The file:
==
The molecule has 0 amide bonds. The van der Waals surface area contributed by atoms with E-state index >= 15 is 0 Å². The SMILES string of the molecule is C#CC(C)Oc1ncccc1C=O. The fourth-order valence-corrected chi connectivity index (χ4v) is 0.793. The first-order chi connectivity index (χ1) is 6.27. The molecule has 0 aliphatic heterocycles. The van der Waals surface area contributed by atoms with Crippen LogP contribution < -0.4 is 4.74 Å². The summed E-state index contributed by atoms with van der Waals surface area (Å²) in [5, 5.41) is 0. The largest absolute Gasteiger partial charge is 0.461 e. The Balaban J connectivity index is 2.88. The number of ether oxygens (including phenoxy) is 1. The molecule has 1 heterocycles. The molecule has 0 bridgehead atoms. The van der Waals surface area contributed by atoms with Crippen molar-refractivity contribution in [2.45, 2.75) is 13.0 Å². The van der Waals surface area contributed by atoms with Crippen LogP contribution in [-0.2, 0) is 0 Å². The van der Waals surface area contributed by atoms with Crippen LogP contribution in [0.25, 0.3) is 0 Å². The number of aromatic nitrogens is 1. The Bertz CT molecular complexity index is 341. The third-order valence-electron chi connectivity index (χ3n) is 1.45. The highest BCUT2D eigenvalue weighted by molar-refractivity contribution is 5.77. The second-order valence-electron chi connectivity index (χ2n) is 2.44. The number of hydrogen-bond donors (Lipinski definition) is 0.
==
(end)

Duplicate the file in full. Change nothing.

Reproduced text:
The molecule has 0 amide bonds. The van der Waals surface area contributed by atoms with E-state index >= 15 is 0 Å². The SMILES string of the molecule is C#CC(C)Oc1ncccc1C=O. The fourth-order valence-corrected chi connectivity index (χ4v) is 0.793. The first-order chi connectivity index (χ1) is 6.27. The molecule has 0 aliphatic heterocycles. The van der Waals surface area contributed by atoms with Crippen LogP contribution < -0.4 is 4.74 Å². The summed E-state index contributed by atoms with van der Waals surface area (Å²) in [5, 5.41) is 0. The largest absolute Gasteiger partial charge is 0.461 e. The Balaban J connectivity index is 2.88. The number of ether oxygens (including phenoxy) is 1. The molecule has 1 heterocycles. The molecule has 0 bridgehead atoms. The van der Waals surface area contributed by atoms with Crippen molar-refractivity contribution in [2.45, 2.75) is 13.0 Å². The van der Waals surface area contributed by atoms with Crippen LogP contribution in [-0.2, 0) is 0 Å². The van der Waals surface area contributed by atoms with Crippen LogP contribution in [0.25, 0.3) is 0 Å². The number of aromatic nitrogens is 1. The Bertz CT molecular complexity index is 341. The third-order valence-electron chi connectivity index (χ3n) is 1.45. The highest BCUT2D eigenvalue weighted by molar-refractivity contribution is 5.77. The second-order valence-electron chi connectivity index (χ2n) is 2.44. The number of hydrogen-bond donors (Lipinski definition) is 0.